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Vietnam deported an Australian man of Vietnamese ethnicity on Monday on charges of "terrorism." What the Vietnamese meant by this was that Nguyen Van Be, 57, is a member of the Viet Tan Party, a Vietnamese exile group with chapters in the U.S., Australia, France and elsewhere that agitates for a transition from single-party Communist rule in Vietnam to a multi-party democratic system. Viet Tan has networks and contacts with internal Vietnamese dissidents, and under Vietnam's broad laws relating to political dissent, it can certainly be accused of violating Vietnamese law.
Viet Tan grew out of earlier Vietnamese exile groups that really did engage in political violence: Some of its founders were linked to incidents back in the early 1980s of armed groups of South Vietnamese based in the U.S. crossing into Vietnamese territory. But the days when South Vietnamese dead-enders still ran anti-communist guerrilla groups in the Central Highlands have been over for decades. The U.S. government says it has never seen any evidence that Viet Tan engages in or advocates violence, and has declined to put the group on its list of terrorist organizations. If they ever decided to crack down on Viet Tan, they wouldn't have to look far: The group has its headquarters in Washington, D.C., and many of its members come from the large Vietnamese-American community in Alexandria, Virginia. Alexandria Congressman Frank Wolf, a Republican, has been a longtime supporter of Vietnamese exile political groups, and has spoken at Viet Tan-organized events calling for freedom of expression in Vietnam.
This stands in marked contrast to the way the U.S. treats Uighur separatists from China's Xinjiang Province. In 2002, the U.S. acceded to Chinese requests to classify the East Turkistan Islamic Movement, a Uighur separatist group, as a terrorist organization. The U.S. is currently holding 17 Uighurs captured in Pakistan and Afghanistan at its prison in Guantanamo Bay; some have been held for seven years. The Uighurs deny being members of the East Turkistan Islamic Movement, and their links to Afghan-based terrorist organizations are thoroughly unclear. They may simply have been living in a camp in the wrong village at the wrong time. But the U.S. says they received some kind of weapons training from an Al Qaeda-affiliated group, and between that and the terrorist classification of the ETIM, it considers the Uighurs terrorists. And so on May 14, Congressman Frank Wolf had this to say about the possibility that some of the Uighurs might be released into the U.S. and placed in Uighur emigre communities in Virginia: "A terrorist is a terrorist is a terrorist. ...We don't want these terrorists in Virginia."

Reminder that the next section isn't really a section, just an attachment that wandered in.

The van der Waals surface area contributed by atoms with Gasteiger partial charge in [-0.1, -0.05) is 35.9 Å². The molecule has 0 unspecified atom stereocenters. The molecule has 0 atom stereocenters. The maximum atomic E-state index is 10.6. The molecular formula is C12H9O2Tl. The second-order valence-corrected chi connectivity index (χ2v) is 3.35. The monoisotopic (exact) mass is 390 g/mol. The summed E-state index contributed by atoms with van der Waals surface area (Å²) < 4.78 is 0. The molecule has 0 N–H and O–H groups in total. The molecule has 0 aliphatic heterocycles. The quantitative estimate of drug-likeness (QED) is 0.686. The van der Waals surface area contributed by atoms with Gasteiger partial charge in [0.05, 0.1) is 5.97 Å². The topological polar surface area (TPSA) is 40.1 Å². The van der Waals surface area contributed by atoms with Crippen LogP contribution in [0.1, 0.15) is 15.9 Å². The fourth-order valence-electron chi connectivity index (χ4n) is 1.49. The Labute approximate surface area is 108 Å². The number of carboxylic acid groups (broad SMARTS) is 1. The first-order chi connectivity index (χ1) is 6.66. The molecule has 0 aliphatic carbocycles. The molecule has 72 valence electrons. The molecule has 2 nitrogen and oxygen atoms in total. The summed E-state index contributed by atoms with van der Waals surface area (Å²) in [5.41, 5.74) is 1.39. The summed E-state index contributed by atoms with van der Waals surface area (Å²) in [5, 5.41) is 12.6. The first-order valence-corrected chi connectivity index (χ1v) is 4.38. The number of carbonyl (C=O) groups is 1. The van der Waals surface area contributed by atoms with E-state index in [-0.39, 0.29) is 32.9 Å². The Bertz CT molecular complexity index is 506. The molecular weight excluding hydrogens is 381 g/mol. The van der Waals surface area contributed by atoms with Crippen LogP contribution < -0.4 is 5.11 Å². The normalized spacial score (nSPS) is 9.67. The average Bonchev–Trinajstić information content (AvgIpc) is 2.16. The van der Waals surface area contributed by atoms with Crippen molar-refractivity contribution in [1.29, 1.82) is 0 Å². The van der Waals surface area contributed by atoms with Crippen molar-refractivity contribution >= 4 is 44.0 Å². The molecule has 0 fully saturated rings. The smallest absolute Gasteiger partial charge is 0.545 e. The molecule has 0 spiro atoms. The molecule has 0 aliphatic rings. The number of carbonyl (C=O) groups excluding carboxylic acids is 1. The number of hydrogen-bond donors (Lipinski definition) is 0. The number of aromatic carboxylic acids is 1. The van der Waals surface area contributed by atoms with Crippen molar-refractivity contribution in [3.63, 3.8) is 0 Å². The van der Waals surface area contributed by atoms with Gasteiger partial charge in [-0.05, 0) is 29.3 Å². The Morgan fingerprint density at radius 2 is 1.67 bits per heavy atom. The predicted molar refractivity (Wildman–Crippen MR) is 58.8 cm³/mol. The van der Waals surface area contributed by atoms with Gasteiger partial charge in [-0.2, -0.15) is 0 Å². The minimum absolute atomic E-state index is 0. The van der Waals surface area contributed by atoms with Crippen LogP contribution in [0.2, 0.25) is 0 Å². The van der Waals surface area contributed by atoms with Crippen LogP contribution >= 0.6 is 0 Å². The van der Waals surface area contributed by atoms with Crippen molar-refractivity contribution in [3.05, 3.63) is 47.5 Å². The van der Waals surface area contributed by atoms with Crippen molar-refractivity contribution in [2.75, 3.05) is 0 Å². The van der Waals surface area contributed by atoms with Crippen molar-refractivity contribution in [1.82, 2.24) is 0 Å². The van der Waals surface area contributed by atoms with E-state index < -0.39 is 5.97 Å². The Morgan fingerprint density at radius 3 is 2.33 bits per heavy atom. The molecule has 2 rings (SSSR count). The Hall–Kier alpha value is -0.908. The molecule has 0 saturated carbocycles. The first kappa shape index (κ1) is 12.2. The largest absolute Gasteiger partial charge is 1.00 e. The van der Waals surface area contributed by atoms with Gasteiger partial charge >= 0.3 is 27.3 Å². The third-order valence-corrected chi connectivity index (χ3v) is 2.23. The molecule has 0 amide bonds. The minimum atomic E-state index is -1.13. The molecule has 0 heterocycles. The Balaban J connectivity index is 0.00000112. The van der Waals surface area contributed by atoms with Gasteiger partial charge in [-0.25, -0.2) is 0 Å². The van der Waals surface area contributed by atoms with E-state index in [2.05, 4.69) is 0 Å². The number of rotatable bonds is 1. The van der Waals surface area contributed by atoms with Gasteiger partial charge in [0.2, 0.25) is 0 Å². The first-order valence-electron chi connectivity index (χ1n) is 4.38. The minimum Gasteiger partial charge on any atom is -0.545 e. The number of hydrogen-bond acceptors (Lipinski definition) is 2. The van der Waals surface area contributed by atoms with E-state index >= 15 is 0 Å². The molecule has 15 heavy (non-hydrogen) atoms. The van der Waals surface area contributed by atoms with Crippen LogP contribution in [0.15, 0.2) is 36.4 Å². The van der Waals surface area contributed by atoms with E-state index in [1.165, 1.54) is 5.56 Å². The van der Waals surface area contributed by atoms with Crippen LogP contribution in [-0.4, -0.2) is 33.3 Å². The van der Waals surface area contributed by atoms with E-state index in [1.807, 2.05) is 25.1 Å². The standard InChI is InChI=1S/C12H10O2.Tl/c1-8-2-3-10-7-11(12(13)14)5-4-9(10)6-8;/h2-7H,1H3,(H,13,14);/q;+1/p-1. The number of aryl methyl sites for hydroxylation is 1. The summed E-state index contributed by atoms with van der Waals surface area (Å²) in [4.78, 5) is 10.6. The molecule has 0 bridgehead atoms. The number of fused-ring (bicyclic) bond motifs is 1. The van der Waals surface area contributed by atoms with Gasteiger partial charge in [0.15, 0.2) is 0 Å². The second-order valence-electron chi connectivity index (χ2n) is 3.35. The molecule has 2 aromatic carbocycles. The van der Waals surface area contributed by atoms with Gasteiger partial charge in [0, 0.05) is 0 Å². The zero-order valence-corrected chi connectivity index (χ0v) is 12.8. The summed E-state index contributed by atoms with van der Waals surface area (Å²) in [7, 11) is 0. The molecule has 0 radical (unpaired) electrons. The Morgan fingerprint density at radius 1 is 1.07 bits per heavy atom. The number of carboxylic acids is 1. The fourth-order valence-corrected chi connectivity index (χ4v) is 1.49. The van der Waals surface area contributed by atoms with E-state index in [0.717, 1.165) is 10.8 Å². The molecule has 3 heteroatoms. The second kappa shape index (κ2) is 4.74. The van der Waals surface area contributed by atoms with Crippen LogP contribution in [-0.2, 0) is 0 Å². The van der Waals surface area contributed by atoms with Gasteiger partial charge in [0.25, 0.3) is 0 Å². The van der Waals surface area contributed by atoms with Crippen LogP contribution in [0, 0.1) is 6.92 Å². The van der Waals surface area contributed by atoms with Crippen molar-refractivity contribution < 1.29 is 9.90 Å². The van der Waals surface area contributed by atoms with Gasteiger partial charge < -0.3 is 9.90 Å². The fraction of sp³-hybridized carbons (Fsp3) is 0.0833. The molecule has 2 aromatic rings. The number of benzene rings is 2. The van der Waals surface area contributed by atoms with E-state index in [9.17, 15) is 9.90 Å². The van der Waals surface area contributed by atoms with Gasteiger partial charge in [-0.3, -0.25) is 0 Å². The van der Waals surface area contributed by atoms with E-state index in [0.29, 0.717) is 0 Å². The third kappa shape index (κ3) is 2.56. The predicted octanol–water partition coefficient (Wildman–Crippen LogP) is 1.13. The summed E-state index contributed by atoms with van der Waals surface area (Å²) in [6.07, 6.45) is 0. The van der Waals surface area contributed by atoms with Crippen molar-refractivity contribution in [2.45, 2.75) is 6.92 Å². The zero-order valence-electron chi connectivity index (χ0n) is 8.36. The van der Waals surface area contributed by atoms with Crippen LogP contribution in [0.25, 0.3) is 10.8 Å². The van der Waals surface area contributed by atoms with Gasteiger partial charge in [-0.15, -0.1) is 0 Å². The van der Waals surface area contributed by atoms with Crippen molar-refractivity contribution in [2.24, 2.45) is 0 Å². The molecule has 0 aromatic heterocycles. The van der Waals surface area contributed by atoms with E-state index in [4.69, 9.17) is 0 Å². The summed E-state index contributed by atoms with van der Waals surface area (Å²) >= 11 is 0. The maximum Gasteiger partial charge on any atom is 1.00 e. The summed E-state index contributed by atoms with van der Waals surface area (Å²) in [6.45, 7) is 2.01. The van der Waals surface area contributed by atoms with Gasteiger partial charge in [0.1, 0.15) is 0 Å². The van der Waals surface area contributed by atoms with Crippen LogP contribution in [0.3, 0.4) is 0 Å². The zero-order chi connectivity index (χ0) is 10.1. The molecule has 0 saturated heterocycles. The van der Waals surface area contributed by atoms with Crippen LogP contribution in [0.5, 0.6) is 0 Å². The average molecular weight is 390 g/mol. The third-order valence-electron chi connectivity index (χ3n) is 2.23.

One would think that with his close links to the Vietnamese-American community, Wolf would have a greater sense of skepticism about which people and groups Communist countries choose to call "terrorists." Numerous political figures backed by the U.S. (Yitzhak Shamir, Nelson Mandela) have spent time as members of groups others labeled "terrorist." One government's terrorist is another government's freedom fighter, or in some cases just a community activist or unfortunate schlemiel.